Rock the ribbon on World AIDS Day
Tomorrow marks World AIDS Day and locally ‘Friends for Life’ a support group for those with HIV/AIDS is raising awareness.
Friends for Life together with the Gibraltar Health Authority’s Infection Control Team and the Well Person Unit is this year raising awareness on HIV/AIDS, and is distributing free red ribbons across Gibraltar.
Information leaflets and ribbons will be distributed today to Bayside and Westside Comprehensive Schools, Prior Park School, Gibraltar College and the University of Gibraltar.
The group has encouraged all pupils and teachers to wear the ribbon on the day and all over the rest of the week in support of those living and those who have lost their fight against HIV.
Ribbons will also be distributed by the Infection Control Team at the entrance to Saint Bernard’s Hospital and the PCC.
The Red Ribbon has been the international symbol of HIV and AIDS awareness for over 30 years.
This year we mark 40 years of the first reported cases of HIV-related illnesses and death.
To mark this occasion the Red Ribbon flag will be flown outside St Bernard’s Hospital and the Moorish Castle and the hospital will be lit in red.
“Friends for Life has been all this time at the forefront of HIV awareness and support,” the group said.
“We are encouraged by the fact that with scientific and medical progress and with the help of the Gibraltar Health Authority, being diagnosed with HIV is no longer a death sentence.”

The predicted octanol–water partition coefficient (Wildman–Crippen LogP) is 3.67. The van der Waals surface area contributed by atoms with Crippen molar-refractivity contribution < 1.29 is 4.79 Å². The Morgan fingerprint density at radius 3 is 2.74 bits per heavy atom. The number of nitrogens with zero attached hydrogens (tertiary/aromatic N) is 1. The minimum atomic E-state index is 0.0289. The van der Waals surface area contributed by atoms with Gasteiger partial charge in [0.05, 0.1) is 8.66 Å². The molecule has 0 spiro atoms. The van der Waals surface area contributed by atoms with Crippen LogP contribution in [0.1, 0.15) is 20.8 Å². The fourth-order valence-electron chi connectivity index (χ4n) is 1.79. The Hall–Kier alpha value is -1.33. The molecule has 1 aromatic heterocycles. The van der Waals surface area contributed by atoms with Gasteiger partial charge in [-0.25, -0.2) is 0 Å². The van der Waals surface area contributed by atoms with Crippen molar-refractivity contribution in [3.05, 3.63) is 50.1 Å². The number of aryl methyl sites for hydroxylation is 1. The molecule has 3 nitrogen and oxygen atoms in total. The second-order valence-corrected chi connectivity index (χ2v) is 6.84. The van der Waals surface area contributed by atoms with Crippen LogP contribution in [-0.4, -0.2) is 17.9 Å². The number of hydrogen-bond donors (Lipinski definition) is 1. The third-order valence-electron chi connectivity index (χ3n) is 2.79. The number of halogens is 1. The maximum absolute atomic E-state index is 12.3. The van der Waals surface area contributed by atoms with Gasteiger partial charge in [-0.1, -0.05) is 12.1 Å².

“By getting tested promptly and taking the very effective treatment well over the 97% of people living with HIV can’t pass the virus on and they lead a long and healthy life.”
This year’s theme is ‘Rock the Ribbon’.
“We would like to encourage everyone particularly young people to wear a red ribbon as a sign that together we can stop the spread of HIV,” the group said.
“The day allows us all to show our support for those living with HIV and remember those that have died from it.”
“Although much improved, stigma and discrimination still deters people from taking a HIV test.”
“These are regrettably still the issues that people living with HIV experience. Living with HIV can be difficult due to the way society views the virus due to misinformation spread by popular culture. It is important that we as a community better understand HIV and AIDS by learning the facts.”
“We believe that by knowing the facts and acting quickly we the Gibraltar community can work together and realistically put an end to the HIV epidemic.”
The group encouraged the public to remember the facts:
HIV can be transmitted:
By unprotected sexual intercourse with a partner with detectable levels of HIV (the most common).
HIV is often passed on when people who don’t know they have it, which is why it’s so important to get tested if in doubt.
By sharing needles or other contaminated injection or skin piercing equipment
From a woman with HIV to her baby during pregnancy, at birth or through breast-feeding (however see my comment on having a family above).
By receiving blood infected with HIV as part of medical treatment. In Gibraltar this is very unlikely as all donated blood is screened for HIV.
You cannot however get HIV from:
Sharing eating utensils